Copenhagen is one of the greenest cities in Europe and in the world. In 2014 the city received the European Commission’s European Green Capital Award for ranking number one on the European Green City Index and it is rated continuously among the most livable cities in the world as an example in municipal sustainability.
The urban population of Copenhagen is just a little bit over 1.2 million and it is the capital of Denmark and the country’s most populous city. Combining sustainable solutions with growth and high quality of life make the city and country at all often top international happiness surveys. The city is surrounded by water and parks. You can experience some of the many sustainable hotels, eat organic, and ride the electric city bikes around the old maritime city.
What are Copenhagen goals?
Copenhagen is growing, but this fact doesn’t stop the city’s ambitious plan and it is on track to be carbon neutral by 2025. New sustainable city districts are designed with an approach to urban planning and green living to be livable and people-friendly.
The carbon-neutral goal is supported by the CPH 2025 Climate Plan, which the City Council adopted in 2009. The city already met its goal to reduce carbon emissions by 20% by 2015. For comparison since 1995, Copenhagen has reduced carbon emissions by 50 percent. The CPH 2025 Climate Plan is a combined collection of specific goals and initiatives within four focus areas:
- Energy Consumption
- Energy Production
- Green Mobility
- City Administration Initiatives
Some of the sustainable city solutions are:
- Increased mobility through integrated transport and cycling solutions has helped to reduced congestion significantly and improved the health of the citizens. Denmark is one of the countries with the highest investment in bike lanes and super cycle highways.
- Attractive urban areas with a better quality of life, improved local business life, created jobs and generated revenue in the area. The harbor has been cleaned, which now allows Copenhageners to swim in it.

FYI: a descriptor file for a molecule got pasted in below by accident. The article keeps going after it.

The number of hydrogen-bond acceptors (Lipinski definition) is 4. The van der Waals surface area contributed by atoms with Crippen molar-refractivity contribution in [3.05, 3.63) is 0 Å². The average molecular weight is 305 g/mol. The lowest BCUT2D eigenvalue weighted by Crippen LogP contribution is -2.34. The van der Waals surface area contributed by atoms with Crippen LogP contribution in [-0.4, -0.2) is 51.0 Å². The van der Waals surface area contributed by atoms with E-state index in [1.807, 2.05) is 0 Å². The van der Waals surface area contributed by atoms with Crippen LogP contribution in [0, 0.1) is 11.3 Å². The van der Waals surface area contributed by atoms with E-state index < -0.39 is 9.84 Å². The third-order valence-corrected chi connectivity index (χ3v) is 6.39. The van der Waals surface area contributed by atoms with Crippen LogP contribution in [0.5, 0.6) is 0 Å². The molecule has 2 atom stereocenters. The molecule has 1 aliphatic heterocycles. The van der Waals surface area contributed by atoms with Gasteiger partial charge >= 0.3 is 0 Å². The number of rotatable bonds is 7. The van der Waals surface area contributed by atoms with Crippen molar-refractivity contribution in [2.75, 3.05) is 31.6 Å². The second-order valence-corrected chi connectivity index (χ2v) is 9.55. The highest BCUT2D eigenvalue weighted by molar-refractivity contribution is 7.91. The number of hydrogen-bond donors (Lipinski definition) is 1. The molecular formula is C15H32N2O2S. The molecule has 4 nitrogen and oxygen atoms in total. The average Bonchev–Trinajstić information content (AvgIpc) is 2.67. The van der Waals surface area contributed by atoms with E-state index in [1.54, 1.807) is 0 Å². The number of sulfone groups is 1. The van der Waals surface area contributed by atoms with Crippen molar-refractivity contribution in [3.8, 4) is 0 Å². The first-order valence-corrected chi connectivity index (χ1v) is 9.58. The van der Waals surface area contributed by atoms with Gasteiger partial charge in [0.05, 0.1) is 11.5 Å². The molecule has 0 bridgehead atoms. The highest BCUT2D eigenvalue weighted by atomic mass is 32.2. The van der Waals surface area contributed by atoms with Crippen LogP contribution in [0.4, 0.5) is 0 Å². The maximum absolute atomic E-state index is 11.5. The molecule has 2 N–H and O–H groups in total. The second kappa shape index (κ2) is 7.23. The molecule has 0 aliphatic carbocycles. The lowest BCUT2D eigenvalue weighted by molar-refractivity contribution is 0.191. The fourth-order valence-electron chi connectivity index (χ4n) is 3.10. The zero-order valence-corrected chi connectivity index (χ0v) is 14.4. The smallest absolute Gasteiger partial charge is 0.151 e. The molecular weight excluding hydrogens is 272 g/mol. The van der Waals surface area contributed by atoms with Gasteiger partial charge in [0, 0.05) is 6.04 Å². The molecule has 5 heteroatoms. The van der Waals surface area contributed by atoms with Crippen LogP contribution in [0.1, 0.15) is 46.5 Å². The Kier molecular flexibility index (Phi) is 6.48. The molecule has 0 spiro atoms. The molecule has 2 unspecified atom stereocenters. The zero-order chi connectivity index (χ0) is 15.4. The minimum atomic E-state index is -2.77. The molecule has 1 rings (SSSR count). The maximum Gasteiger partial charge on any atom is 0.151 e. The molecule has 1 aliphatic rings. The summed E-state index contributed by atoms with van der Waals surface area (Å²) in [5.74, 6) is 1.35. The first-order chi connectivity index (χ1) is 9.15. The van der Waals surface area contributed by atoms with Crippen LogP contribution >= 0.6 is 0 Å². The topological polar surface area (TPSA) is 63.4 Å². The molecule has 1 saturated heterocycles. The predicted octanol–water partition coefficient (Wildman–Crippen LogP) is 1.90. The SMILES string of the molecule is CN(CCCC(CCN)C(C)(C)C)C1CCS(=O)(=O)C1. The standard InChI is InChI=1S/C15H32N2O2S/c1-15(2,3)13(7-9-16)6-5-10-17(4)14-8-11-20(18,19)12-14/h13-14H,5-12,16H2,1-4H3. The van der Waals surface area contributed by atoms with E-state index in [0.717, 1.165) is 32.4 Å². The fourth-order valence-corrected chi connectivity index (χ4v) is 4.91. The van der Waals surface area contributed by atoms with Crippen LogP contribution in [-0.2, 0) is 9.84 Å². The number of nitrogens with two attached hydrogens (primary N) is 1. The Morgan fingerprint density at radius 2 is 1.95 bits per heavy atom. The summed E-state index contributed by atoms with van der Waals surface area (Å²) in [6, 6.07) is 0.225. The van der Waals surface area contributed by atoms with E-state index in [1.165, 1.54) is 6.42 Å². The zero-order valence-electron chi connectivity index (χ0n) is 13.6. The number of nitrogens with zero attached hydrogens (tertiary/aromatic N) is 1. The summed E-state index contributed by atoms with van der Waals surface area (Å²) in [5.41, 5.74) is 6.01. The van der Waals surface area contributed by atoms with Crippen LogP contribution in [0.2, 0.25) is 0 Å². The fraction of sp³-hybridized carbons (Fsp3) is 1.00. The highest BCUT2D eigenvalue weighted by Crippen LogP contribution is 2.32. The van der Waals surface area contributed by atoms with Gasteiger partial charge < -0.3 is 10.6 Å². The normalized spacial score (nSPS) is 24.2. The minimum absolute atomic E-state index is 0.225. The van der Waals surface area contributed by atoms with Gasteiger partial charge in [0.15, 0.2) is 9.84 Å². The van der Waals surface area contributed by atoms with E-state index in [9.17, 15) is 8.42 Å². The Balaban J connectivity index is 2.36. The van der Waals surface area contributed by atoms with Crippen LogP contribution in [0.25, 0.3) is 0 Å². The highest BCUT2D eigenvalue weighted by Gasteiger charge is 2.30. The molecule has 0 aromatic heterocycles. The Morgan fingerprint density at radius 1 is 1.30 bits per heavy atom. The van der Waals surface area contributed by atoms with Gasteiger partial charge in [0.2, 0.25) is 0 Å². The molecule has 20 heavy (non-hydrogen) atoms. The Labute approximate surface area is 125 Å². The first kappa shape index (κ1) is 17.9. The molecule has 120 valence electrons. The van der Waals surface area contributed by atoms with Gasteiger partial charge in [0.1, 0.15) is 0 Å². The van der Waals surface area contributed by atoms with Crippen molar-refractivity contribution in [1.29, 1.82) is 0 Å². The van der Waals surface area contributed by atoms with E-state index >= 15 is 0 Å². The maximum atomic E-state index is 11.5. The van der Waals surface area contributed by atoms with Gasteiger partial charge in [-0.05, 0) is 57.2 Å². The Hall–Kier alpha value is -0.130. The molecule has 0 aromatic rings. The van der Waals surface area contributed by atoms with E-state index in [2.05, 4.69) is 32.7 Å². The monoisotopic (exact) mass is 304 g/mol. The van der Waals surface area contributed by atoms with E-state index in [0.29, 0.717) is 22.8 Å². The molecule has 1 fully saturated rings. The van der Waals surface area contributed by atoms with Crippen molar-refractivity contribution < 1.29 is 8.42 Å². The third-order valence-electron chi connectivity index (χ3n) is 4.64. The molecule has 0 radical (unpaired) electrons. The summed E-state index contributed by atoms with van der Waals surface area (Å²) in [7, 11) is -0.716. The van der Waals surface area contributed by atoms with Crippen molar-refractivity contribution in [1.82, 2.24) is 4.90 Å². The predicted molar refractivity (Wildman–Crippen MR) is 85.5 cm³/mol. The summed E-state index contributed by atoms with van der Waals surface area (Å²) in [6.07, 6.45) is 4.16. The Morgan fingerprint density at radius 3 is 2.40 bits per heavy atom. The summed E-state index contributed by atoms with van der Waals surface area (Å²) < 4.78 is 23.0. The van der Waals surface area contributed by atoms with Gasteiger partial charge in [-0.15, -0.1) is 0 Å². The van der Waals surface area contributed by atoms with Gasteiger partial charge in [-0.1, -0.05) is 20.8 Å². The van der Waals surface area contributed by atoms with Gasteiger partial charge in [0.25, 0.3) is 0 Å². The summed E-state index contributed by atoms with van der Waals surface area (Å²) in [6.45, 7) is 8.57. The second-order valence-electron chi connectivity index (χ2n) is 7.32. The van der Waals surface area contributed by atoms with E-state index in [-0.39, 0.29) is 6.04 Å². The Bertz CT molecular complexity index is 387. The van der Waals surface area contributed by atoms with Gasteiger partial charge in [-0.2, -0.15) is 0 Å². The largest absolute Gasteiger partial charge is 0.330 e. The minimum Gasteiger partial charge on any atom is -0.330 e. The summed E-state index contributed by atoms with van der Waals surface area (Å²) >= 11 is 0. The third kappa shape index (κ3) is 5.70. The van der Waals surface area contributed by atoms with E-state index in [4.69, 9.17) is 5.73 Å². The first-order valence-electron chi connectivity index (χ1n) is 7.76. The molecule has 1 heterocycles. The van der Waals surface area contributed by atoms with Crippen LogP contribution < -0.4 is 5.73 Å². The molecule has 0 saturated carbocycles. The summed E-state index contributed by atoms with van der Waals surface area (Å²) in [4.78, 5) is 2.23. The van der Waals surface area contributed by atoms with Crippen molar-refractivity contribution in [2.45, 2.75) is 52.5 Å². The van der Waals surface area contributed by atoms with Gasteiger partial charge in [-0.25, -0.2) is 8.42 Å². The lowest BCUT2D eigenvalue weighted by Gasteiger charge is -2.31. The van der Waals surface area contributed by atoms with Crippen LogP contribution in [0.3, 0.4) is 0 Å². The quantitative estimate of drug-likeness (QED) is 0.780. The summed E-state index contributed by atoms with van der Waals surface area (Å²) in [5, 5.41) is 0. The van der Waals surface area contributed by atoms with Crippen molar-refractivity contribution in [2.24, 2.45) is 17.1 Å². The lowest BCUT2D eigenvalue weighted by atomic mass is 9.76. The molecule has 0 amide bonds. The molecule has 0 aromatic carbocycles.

- A very efficient district heating system where 98 % of all households are connected.
- An implementation of a new district cooling system where cold is taken of the harbor water. This helps save over 70% of the energy compared to traditional air-conditioning.
Photo by News Oresund via FlickrCC
Reasons for Copenhagen’s success
The city is achieving these goals through a transition of our energy supply, building retrofits, waste management, public infrastructure, and other initiatives to support the transition on a long-term basis.
But to be successful, Copenhagen is collaborating with companies and knowledge institutions to find new solutions to specific challenges, which secures and improves the quality of life in Copenhagen and creates opportunities for innovation, jobs and green growth.
By 2025 based on analysis and forecast, the direct city investment in the decarbonization efforts will have reached around $472m, while private investors may have provided as much as $4.78 billion.
“We’ve looked at how climate change will affect Copenhagen in the long-term future”, says Lykke Leonardsen. “For Copenhagen, the most serious effect of climate change will be increased precipitation, so we’ve developed a plan that addresses how to catch all the rainwater in the city.” Leonardsen, a city planner, part of the team working on long-term climate change adaptation.
“In adapting to climate change, cities can choose either grey or green infrastructure,” says Professor Stuart Gaffin, a research scientist at the Center for Climate Systems Research at Columbia University.
They are successfully combining growth, development, and quality of life with reduced CO2 emissions.
Some of the reasons are a large number of green areas, some of the cleanest water in the world – for drinking and swimming, a clean harbour and a world-famous cycling culture overflowing with bicycles, and high availability and consumption of organic produce. Denmark has been ranked as one of the safest countries in the world.
“The difference between Copenhagen and other major cities is that they’re very concrete in the short term and also look at what they need to do for the very, very long-term future”, says Brian Vad Mathiesen, an associate professor of development and planning at Aalborg University.
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